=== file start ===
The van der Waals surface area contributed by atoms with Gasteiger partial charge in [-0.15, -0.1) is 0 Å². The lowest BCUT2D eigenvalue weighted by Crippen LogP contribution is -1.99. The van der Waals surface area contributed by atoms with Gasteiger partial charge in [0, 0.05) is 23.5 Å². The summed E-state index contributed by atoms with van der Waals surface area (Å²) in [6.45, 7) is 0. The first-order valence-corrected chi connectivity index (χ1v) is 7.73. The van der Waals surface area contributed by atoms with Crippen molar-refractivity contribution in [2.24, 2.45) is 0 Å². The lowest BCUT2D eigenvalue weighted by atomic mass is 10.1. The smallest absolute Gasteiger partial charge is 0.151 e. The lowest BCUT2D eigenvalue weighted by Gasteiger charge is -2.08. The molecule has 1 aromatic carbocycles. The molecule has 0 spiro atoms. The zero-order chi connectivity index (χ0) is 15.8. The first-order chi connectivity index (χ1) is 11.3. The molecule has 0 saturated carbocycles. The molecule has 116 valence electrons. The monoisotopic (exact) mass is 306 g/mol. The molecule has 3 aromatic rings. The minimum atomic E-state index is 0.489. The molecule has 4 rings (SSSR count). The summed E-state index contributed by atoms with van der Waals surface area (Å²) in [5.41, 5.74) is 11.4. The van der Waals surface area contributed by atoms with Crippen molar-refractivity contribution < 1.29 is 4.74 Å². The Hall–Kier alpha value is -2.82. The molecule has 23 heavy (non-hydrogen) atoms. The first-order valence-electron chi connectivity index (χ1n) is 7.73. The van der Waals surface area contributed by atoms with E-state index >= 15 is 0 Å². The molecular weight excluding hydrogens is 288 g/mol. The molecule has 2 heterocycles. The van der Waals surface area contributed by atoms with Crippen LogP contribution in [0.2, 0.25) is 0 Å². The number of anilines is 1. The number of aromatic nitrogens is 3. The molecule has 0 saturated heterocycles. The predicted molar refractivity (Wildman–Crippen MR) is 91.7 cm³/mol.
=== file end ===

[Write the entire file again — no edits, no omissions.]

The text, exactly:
The van der Waals surface area contributed by atoms with Gasteiger partial charge in [-0.15, -0.1) is 0 Å². The lowest BCUT2D eigenvalue weighted by Crippen LogP contribution is -1.99. The van der Waals surface area contributed by atoms with Gasteiger partial charge in [0, 0.05) is 23.5 Å². The summed E-state index contributed by atoms with van der Waals surface area (Å²) in [6.45, 7) is 0. The first-order valence-corrected chi connectivity index (χ1v) is 7.73. The van der Waals surface area contributed by atoms with Crippen molar-refractivity contribution in [2.24, 2.45) is 0 Å². The lowest BCUT2D eigenvalue weighted by atomic mass is 10.1. The smallest absolute Gasteiger partial charge is 0.151 e. The lowest BCUT2D eigenvalue weighted by Gasteiger charge is -2.08. The molecule has 1 aromatic carbocycles. The molecule has 0 spiro atoms. The zero-order chi connectivity index (χ0) is 15.8. The first-order chi connectivity index (χ1) is 11.3. The molecule has 0 saturated carbocycles. The molecule has 116 valence electrons. The monoisotopic (exact) mass is 306 g/mol. The molecule has 3 aromatic rings. The minimum atomic E-state index is 0.489. The molecule has 4 rings (SSSR count). The summed E-state index contributed by atoms with van der Waals surface area (Å²) in [5.41, 5.74) is 11.4. The van der Waals surface area contributed by atoms with Crippen molar-refractivity contribution < 1.29 is 4.74 Å². The Hall–Kier alpha value is -2.82. The molecule has 23 heavy (non-hydrogen) atoms. The first-order valence-electron chi connectivity index (χ1n) is 7.73. The van der Waals surface area contributed by atoms with E-state index >= 15 is 0 Å². The molecular weight excluding hydrogens is 288 g/mol. The molecule has 2 heterocycles. The van der Waals surface area contributed by atoms with Crippen LogP contribution in [0.2, 0.25) is 0 Å². The number of anilines is 1. The number of aromatic nitrogens is 3. The molecule has 0 saturated heterocycles. The predicted molar refractivity (Wildman–Crippen MR) is 91.7 cm³/mol.